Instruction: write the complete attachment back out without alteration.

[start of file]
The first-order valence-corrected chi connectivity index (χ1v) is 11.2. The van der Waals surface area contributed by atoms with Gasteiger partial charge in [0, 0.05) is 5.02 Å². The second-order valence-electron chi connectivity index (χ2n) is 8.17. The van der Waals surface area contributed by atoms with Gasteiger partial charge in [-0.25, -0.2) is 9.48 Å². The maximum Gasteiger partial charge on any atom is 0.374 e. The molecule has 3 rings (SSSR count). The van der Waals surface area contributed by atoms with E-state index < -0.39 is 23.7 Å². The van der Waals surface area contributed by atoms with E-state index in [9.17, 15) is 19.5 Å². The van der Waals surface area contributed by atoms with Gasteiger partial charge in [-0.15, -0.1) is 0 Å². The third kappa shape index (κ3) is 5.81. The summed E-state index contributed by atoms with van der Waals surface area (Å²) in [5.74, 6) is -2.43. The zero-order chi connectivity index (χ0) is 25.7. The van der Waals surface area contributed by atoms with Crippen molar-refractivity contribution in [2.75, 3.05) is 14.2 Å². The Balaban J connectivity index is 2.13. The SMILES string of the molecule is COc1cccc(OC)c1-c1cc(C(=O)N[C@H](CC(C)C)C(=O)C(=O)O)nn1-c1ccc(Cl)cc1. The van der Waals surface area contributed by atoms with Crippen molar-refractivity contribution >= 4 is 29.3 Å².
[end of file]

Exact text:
The first-order valence-corrected chi connectivity index (χ1v) is 11.2. The van der Waals surface area contributed by atoms with Gasteiger partial charge in [0, 0.05) is 5.02 Å². The second-order valence-electron chi connectivity index (χ2n) is 8.17. The van der Waals surface area contributed by atoms with Gasteiger partial charge in [-0.25, -0.2) is 9.48 Å². The maximum Gasteiger partial charge on any atom is 0.374 e. The molecule has 3 rings (SSSR count). The van der Waals surface area contributed by atoms with E-state index < -0.39 is 23.7 Å². The van der Waals surface area contributed by atoms with E-state index in [9.17, 15) is 19.5 Å². The van der Waals surface area contributed by atoms with Gasteiger partial charge in [-0.15, -0.1) is 0 Å². The third kappa shape index (κ3) is 5.81. The summed E-state index contributed by atoms with van der Waals surface area (Å²) in [5.74, 6) is -2.43. The zero-order chi connectivity index (χ0) is 25.7. The van der Waals surface area contributed by atoms with Crippen molar-refractivity contribution in [2.75, 3.05) is 14.2 Å². The Balaban J connectivity index is 2.13. The SMILES string of the molecule is COc1cccc(OC)c1-c1cc(C(=O)N[C@H](CC(C)C)C(=O)C(=O)O)nn1-c1ccc(Cl)cc1. The van der Waals surface area contributed by atoms with Crippen molar-refractivity contribution >= 4 is 29.3 Å².